After halting trading of Hong Kong-listed shares in his Dalian Wanda Commercial Properties more than a month ago, the path for Wang Jianlin to achieve his much-desired mainland listing is getting muddier as the Hong Kong stock exchange appears to be holding up the billionaire’s plans.
The city’s Securities and Future’s Commission, which regulates its stock market, has been questioning Wanda’s plan to buy back its Hong Kong shares, according to an account in Reuters. The commercial property developer, which went public just 18 months ago in a $3.7 billion IPO, was the exchange’s biggest new listing of 2014.
Now Wang is using a special private equity-backed vehicle to buy back his Hong Kong shares after the stock slumped well below its IPO price in recent months, but he is meeting resistance from some of the cornerstone investors in his Hong Kong enterprise, as well as facing obstacles from regulators on the mainland and in Hong Kong.
HK Regulator Wants Answers Before Giving the Green Light
Wang is facing pressure from a two year time limit that he put on his Wanda relisting plan, which obligates him to pay out at a 12 percent return to the financial backers of his buyout scheme should Wanda not achieve a new listing on a mainland exchange within that time frame.
However, the Reuters report cites Wanda insiders as saying that the Securities and Futures Commission is refusing to let the buyout move forward until the company answers question. The nature of the regulator’s queries was not specified, but the developer has yet to publish details up its delisting, which it earlier had said would be ready by May 2nd.
Speaking in an interview on China’s state television network earlier this month, Wang Jianlin said that Wanda Commercial “must be taken private” because the former army officer believes that Hong Kong stock investors are undervaluing the company, and that he “feels sorry” towards his investors.
Hong Kong Investors Demand Higher Return
While Wang seems to have warm feelings toward the investors in his Hong Kong-listed stock, these shareholders seem to be holding out for more than just kind words.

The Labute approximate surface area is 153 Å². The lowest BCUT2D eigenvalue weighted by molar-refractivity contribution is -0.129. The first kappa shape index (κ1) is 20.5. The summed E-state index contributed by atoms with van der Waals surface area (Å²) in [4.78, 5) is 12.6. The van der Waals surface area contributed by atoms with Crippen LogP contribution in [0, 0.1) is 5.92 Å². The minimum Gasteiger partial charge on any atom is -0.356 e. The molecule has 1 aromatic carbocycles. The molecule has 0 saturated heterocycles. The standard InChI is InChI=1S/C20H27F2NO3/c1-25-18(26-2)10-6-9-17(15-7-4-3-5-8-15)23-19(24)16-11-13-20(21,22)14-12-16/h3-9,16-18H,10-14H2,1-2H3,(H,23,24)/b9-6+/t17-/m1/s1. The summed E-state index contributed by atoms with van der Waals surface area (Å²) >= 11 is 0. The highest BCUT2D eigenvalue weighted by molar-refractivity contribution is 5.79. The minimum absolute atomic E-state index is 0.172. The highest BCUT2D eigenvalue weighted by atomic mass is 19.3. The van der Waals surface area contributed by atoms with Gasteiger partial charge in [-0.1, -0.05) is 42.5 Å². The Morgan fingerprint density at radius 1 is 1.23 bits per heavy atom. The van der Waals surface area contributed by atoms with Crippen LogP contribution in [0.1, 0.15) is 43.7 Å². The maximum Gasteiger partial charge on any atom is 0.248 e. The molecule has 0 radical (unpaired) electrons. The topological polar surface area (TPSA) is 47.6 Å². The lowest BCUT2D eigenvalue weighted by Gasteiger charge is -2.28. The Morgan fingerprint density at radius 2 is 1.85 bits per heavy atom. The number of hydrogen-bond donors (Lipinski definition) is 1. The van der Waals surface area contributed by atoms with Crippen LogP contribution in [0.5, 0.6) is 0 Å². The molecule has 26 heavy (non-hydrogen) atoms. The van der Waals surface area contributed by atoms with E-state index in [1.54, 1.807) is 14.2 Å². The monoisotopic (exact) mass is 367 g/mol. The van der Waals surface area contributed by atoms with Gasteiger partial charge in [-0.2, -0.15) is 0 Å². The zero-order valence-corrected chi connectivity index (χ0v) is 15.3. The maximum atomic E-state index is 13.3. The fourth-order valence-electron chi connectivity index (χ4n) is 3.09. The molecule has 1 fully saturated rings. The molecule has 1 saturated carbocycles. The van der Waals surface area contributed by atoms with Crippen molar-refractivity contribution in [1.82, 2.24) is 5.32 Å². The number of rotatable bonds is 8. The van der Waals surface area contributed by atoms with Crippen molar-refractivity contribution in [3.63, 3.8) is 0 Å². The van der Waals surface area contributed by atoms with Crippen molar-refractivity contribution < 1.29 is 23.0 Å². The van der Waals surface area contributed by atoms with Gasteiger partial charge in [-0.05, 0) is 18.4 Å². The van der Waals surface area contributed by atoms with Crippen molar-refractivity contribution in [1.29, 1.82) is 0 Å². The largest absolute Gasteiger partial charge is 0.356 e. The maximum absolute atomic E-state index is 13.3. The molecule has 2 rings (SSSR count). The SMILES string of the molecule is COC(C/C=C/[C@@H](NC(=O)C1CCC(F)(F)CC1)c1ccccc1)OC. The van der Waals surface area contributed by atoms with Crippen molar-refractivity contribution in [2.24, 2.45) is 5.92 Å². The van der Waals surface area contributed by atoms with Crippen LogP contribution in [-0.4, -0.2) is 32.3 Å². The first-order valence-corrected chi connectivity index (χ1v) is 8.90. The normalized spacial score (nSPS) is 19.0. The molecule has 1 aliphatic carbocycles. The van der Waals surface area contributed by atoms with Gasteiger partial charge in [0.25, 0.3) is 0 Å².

Earlier indications of the buyout price for Wanda had Wang offering his Hong Kong shareholders the same HK$48 per share that the stock was valued at during its IPO. The stock had slid to just HK$31.55 per share in March, before news leaked of the buyout plan, however, investors interviewed by Reuters were asking for pricing well above the original IPO price before agreeing to sell their shares.
Cornerstone investor Timing Investment, which bought $100 million worth of Wanda Commercial shares in the IPO is reportedly asking for at least a 15 percent markup over the IPO price, and a Singapore-based hedge fund manager that manages around three percent of the developer’s shares is said to have indicated that the buyout offer needs to be at least 10 percent over the IPO level.
Wang also faces uncertainty regarding his plan from mainland sources, where regulators have been discouraging companies from following the trend of re-listing their shares on domestic exchanges out of fear that these stocks could flood a market which is still recovering from last year’s slide in equity prices. Despite stated concerns by China’s stock regulator, Wang has repeatedly confirmed his plans of seeking a mainland listing, and says that he is already in discussion with the relevant authorities.